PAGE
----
Tesla Recalls 363,000 Vehicles As Self-Driving Issues Persist
and the state-of-play for autonomous cars
Both the concept and application of self-driving technologies are taboo enough to begin with. Things take on yet another tune when the topic becomes hotly debated amongst driving enthusiasts, like yourself—and on a website called supercars.net, like this one.
Well, perhaps “debate” is the wrong word, as the idea of a car doing all the driving for you goes against the basic tenets of why we love cars. There is little purpose in having any back-and-forth with such heretical and sacrilege ideas.
But for the general commuter—as in, the vast majority of people on the road—the automation of self-owned transportation has been met with interest, if not a little intrigue, and can potentially transform the broader global economic landscape as we know it today.
Living With Auto-Automation
This means that self-driving automobiles are something that purists and traditionalists will need to be ready to understand, manage, and cope with—to at least a moderate degree and at a point in the not-too-distant future.
Or maybe not.
If the recent slew of events is anything to go by, proliferation is a long way off, especially if we’re talking about the widespread use of fully autonomous vehicles. Tesla has just recalled nearly 363,000 of its production cars which are equipped with what the company has dubbed, “Full Self-Driving Capability”.
This is amid plenty of fresh controversy as well, with a Tesla—whilst in self-driving mode—crashing head-on into a parked firetruck in Walnut Creek, California just last week. The driver was pronounced dead at the scene, with the passenger in critical condition.
At the worst of it, the current sophistication levels of autonomous driving software have cost people their lives. Sure it’s rare, but not to the point that the average person can say that it’s unheard of —and that in itself, is inherently alarming.
Then there’s of course, the well-documented “sleeping drivers” whom have gone on to caricaturize the current disposition of self-driving technology in a way that is equally as hilarious as it is frightening.
But What Does Self-Driving Really Mean in Today’s Context?
Call it a false advertising, or what have you, but there is still no such thing as a 100% self-driving vehicle that’s legally operating on public roads today. In real world application, drivers (yes, drivers) are still essential in the safe operation of the vehicle even when the self-driving feature is in use.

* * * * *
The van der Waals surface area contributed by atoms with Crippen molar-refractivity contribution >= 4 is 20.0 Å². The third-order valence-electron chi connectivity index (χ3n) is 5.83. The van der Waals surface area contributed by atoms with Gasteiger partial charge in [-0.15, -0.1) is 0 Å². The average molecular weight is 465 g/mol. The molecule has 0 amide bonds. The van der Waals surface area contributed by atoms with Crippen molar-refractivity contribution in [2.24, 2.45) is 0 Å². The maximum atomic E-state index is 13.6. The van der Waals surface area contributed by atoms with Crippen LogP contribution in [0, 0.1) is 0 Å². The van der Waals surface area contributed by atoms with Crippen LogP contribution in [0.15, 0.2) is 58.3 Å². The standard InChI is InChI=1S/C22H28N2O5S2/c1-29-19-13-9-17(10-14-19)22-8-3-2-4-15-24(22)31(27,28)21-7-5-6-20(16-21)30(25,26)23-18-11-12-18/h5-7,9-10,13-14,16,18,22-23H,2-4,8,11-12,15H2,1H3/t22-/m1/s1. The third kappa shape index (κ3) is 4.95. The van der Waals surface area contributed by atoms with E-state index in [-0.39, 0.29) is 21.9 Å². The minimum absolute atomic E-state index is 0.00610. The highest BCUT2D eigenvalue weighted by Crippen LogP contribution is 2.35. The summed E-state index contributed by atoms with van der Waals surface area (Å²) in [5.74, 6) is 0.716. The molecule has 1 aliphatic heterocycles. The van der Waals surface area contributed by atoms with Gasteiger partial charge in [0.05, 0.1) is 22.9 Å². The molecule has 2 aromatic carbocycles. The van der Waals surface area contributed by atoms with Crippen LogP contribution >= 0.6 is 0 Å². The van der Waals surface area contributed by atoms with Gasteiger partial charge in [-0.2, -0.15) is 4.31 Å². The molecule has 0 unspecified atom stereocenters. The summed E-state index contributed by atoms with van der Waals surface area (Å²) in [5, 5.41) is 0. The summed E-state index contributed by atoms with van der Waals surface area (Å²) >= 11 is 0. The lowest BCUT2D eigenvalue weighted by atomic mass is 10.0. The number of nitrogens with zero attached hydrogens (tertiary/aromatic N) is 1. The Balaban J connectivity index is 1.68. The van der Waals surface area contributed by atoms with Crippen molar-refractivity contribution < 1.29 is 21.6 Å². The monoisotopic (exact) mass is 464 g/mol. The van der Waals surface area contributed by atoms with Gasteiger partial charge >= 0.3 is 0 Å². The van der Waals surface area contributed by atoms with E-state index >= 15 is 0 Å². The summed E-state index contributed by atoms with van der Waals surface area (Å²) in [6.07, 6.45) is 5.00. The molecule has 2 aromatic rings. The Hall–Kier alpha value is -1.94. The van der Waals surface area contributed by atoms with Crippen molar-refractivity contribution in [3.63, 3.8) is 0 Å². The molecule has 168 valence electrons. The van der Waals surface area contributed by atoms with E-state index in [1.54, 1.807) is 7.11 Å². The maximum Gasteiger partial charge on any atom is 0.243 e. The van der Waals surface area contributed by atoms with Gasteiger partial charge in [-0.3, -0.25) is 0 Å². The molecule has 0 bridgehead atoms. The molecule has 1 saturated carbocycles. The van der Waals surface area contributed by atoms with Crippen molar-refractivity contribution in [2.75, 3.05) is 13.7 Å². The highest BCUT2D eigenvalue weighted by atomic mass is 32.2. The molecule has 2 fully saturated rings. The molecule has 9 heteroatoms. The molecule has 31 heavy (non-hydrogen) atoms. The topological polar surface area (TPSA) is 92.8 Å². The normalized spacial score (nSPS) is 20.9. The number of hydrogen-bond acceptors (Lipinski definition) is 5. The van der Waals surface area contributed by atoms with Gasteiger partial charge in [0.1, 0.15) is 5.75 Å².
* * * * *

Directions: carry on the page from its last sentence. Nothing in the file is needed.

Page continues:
So in a conventional sense, today’s autonomous car tech really isn’t all that different from the function of auto-pilot software on a commercial airplane, where an actual pilot (and First Officer) are still fundamentally responsible and intricately involved with getting everyone to their destination in one piece.
Suffice to say, it’s not so much that fully self-driving technology sucks per se. It’s actually just a matter of it not being “fully” at all. This is partial autonomy, at best. The terminology being used by Tesla is misleading.
This folly (partial pun intended) has lead prospective buyers—and sadly many current owners—to be under the impression that their Teslas are also full-time personal chauffeurs.
Rather than revising the wording or nomenclature of their products and technologies to provide clarity, Tesla chalks the current state of affairs down to a lack of the end-user’s understanding of their car’s “Full Self-Driving Capability” and what its limits entail. Basically they’re saying that “you should’ve read the fine print”.
As long as self-driving features come with such a bold “use at your own risk” message from the very entities that have created them, should they not be kept off public roads and in places where there can be loss-of-life scenarios? Surely, there are better ways to test the software.
Could Things Look Different in the Long-Term?
It wouldn’t be naïve to expect the technology to continue improving, though I think this would more broadly be a matter of artificial intelligence, than self-driving software in isolation.
Afterall, current autonomous driving capabilities are limited by its coding, so when the software encounters something “off-script”, tragic events like the one mentioned earlier are more likely to happen.
For all of this to work as intended, it looks like we’re requiring something that can at the very least, “self-learn”, to a level that many would categorize as “sentient”. The best way to fill the role of a regular human driver is to bring in a practically human one instead, right? Now, that’s a discussion to be had over a beer, or seven.